What’s the Catch with Farm-Raised Seafood: Responsible Choice Farmed Seafood is Addressing Some of the Major Issues Affecting Sustainability

When we look at the sustainability of farm raised seafood at FishWise – Hy-Vee’s adviser in its Responsible Choice initiative to responsibly source its fresh and frozen Hy-Vee brand fish and seafood by the end of 2015 – we assess five main criteria: data; pollution, habitat impacts, and chemical use; feed; escapes and disease transfer; and the source of the eggs/larvae.

Here’s a closer look at each:

    1. Data – the quality and relevance of available data:
      • Data poor operations are not sustainable. In some places where species are farmed, we don’t have data on the effluent, stocking density, and other sorts of parameters that can affect wild stocks and the health of the ocean.
    2. Pollution, habitat impacts, and chemical use – handling farm wastes to prevent pollution, minimizing damage to surrounding habitats during farm construction, and minimizing the use of chemicals:
      • Pollution from farms comes from discharging wastewater into the surrounding environment. If a farm treats or recirculates its water, the risks of polluting the environment is much lower than for farms that flush their ponds/cages regularly without filtering or treating it.
      • For habitat impacts, we consider what kind of habitat, if any, is damaged during farm construction. For example, farms that are built in ecologically valuable mangrove forests are not considered sustainable.
      • Some farms use chemicals to disinfect ponds, treat the water, prevent or control disease outbreaks, and a variety of other reasons. Farms that use a lot of chemicals can have a negative impact on the surrounding environment and can contribute to diseases becoming resistant. In some very egregious cases, we’ve found farms that use the same antibiotics that would be prescribed for a human ailment, diminishing the efficacy of those antibiotics for their intended purpose.
    3. Feed – Consumption of resources, such as wild fish and other proteins, in feeds for the production of farmed fish:
      • How much wild fish is being used in the feed for farmed fish depends on the species being grown.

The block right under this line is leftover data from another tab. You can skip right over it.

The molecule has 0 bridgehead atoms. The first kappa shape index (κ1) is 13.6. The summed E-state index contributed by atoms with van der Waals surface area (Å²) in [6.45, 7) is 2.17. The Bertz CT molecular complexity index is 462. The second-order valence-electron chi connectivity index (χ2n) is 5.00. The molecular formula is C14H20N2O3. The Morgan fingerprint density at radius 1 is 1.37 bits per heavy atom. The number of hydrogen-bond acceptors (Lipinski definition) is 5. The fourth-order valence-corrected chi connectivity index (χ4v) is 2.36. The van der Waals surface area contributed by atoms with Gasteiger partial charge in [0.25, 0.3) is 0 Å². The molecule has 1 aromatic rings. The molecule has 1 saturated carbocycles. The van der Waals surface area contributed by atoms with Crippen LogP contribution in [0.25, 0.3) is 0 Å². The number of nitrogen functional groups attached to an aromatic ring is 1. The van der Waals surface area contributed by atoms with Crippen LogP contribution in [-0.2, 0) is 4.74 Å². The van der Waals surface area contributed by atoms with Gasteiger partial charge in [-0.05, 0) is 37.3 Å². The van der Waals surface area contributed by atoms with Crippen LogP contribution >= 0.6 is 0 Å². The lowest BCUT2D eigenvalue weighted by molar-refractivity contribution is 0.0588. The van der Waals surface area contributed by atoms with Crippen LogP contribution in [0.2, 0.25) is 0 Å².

• Carnivorous species like salmon require a high amount of wild fish, while vegetarian fish like catfish and tilapia require little to no wild fish in the feed. Most sustainable of all species in this area are filter feeders like oysters and mussels, which do not require any feed.
      • A species like farmed salmon can take up to three pounds of wild fish to produce one pound of salmon. Ideally, we want a one-to-one ratio or better.
      • The industry has strongly responded to concerns related to fish feed and we’ve seen a lot of improvement in this area.
    4. Escapes and disease transfer – risk of fish escaping from farms and risk of diseases from farmed fish spreading to wild stocks, negatively impacting wild ecosystems:
      • If farmed fish that escape into the wild thrive and become established in an area in which they had not lived prior to the farm, they become known as invasive species. Invasive species can have negative effects on native species by outcompeting them for resources (food, habitat, etc.).
      • Some invasive species can also interbreed with wild populations, reducing the biodiversity of the wild population and making the population more susceptible to diseases and other changes.
      • We’ve seen aquaculture operations responding to this concern with mitigation measures, such as covering pens with nets that prevent fish from escaping over the top of the pen during storm.
    5. Source of eggs/larvae – independence of eggs/larvae (seedstock) from wild fish stocks:
      • Some farming operations remove the eggs/larvae/juveniles from the wild population to grow, reducing the health of the wild stock.
      • For example, Bluefin tuna farmed in the Mediterranean Sea are actually raised from juveniles that are caught in the wild in a practice that is often called “ranching.” This depletes the wild stock since those fish will not have a chance to reproduce in the wild.

The most sustainable type of aquaculture is done in land-based, closed-containment systems that recirculate and clean the water. At FishWise, we’re all about closed-containment aquaculture systems, and the technology is improving to make these systems more affordable.

Author: Kathleen Mullen-Ley

My name is Kathleen Mullen-Ley, and I am a project manager for FishWise. FishWise, a nonprofit sustainable seafood consultancy, has been working with Hy-Vee to research and recommend seafood product sourcing, develop and implement Hy-Vee's Responsible Choice Seafood materials and staff training, and analyze data to measure progress towards Hy-Vee's 2015 Commitment. I hold a master’s degree in marine biodiversity and conservation from Scripps Institution of Oceanography and a Bachelor of Arts in environmental studies from the University of California Santa Cruz. My graduate research project was an analysis of the World Trade Organization ruling on the U.S. dolphin-safe tuna label and its implications for future market-based marine conservation efforts. My experience analyzing fishery management issues and communicating marine science to diverse audiences combined with my respect for ocean life has made me well-prepared to take on the challenges of sustainable seafood.

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